Everyday, around the world, people of all ages face food insecurity. According to the Universal Declaration of Human Rights, Article 25, “Everyone has the right to a standard of living adequate for the health and well-being of himself and of his family, including food…”. Food insecurity is not simply being hungry, but a failure to provide people access to food. The U.S. Department of Agriculture classifies food insecurity as a lack of “consistent, dependable access to adequate food for active, healthy living.” Many organizations have made it their priority to address these issues and help those in need. In Dayton, a meal on average costs $3.05 per person, 31% higher than the national average. The child hunger rate in Montgomery County is 41.4% higher than the national average, according to a report from data-analysis firm, Stacker. However, there are many causes that lead to food insecurity in Dayton, and across the country. A report filed by the Ohio Latino Affairs Commission found that the most common causes for food insecurity are low economic status and physical access to food. In Dayton, there is a larger focus on the latter cause of food insecurity. Gem City Market is a local co-op grocery store that is helping to provide the physical access to nutritious food options to the Dayton community. Despite only being open for less than 5 years now, the Market has become a glimmer of hope to those who have struggled to find solutions to issues in Dayton surrounding food insecurity. Our research will focus on the efforts of activists to solve food insecurity and document the stories of those who have struggled with food insecurity both on and off the University of Dayton campus. This project will also engage the University of Dayton community in educating on why food insecurity is prevalent in Dayton and effective ways that the school community can help alleviate these burdens. One way that this project will do so will be through encouraging listeners to shop at the Gem City Market and show how this action helps diminish food insecurity in Dayton.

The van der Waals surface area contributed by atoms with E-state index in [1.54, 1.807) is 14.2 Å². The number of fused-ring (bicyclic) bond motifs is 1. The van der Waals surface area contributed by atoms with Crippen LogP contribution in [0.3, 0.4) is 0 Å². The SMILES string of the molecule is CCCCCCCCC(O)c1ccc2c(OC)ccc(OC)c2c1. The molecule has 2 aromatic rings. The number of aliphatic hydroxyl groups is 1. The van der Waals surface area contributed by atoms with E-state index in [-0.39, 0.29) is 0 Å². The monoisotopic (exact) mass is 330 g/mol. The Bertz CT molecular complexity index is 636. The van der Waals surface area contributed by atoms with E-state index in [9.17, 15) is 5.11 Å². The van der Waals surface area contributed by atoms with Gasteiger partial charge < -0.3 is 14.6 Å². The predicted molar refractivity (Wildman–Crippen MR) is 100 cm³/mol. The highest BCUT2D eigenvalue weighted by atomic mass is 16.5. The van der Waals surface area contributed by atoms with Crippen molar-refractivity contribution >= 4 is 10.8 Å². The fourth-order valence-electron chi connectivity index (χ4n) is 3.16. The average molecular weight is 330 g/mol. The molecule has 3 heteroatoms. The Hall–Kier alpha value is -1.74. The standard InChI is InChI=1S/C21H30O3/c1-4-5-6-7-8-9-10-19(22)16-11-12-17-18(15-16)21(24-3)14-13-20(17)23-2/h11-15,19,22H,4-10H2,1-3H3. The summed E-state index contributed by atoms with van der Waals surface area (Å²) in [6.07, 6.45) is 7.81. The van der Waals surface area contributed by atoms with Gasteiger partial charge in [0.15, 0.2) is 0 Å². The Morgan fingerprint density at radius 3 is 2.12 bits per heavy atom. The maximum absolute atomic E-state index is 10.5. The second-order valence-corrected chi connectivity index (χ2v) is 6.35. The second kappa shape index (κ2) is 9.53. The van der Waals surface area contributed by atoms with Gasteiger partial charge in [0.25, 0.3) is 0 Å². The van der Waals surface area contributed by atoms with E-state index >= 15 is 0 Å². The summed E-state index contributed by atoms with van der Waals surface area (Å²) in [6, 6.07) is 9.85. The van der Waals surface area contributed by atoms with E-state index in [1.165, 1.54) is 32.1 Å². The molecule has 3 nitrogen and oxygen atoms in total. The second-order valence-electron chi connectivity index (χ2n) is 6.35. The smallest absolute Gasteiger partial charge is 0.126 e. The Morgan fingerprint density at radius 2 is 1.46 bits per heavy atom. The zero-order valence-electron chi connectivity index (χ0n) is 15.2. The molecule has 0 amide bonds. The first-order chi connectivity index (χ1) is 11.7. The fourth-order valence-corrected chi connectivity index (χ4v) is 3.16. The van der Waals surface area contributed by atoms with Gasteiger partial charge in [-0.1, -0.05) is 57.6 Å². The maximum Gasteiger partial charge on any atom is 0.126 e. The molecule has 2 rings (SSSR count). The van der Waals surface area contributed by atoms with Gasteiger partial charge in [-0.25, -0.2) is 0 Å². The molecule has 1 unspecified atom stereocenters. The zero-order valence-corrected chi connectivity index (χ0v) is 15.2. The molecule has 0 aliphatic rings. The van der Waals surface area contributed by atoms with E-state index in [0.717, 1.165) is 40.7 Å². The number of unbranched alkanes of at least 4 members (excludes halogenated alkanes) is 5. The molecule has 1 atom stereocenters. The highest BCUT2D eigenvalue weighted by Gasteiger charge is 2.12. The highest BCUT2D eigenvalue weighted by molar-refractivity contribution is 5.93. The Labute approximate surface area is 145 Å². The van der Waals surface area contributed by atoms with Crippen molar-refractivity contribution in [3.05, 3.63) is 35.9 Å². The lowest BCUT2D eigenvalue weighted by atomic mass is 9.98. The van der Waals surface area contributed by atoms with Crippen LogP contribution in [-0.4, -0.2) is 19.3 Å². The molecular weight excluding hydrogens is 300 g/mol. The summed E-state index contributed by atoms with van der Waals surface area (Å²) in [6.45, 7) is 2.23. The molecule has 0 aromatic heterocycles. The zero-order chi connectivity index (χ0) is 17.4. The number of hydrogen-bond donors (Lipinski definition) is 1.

Meghana Ayyalasomayajula, Kalyan Sakkhari
In this project, we develop a virtual whiteboard used for online learning. By using gestures, the users can easily sketch and express ideas. In addition, our virtual whiteboard supports different color input and stroke thickness. The gesture recognition is done through the analysis of skeleton information retrieved from a depth camera. The users appreciate our system since the gestures are easily used than traditional computer mouse.
Anna Marguerite Crowell, Anna Valerie Delaney, Rosalie Katherine Doyle, Sally Marie Gibson, Christina Marie Gillotti, Teresa C. Grijalva, Molly Obergefell, Arianna Maria Ranallo, Lucy Commins Tanner
Led by director Heidi Reynolds and interpreter Mary Ann Fraley, the University of Dayton performing ensemble Hands in Harmony presents popular songs while using signs from American Sign Language (ASL) to bring music in an accessible and inclusive way to members of the Deaf and hard-of-hearing communities. Compared to the grammar of ASL, Hands in Harmony utilizes a relatively literal interpretation of song lyrics, but does so in a way in which members of the ASL community and non-ASL community can interpret. For more information about Hands in Harmony or details to become involved, please visit the University of Dayton Ensembles and Performance Opportunities page under "Choral Ensembles."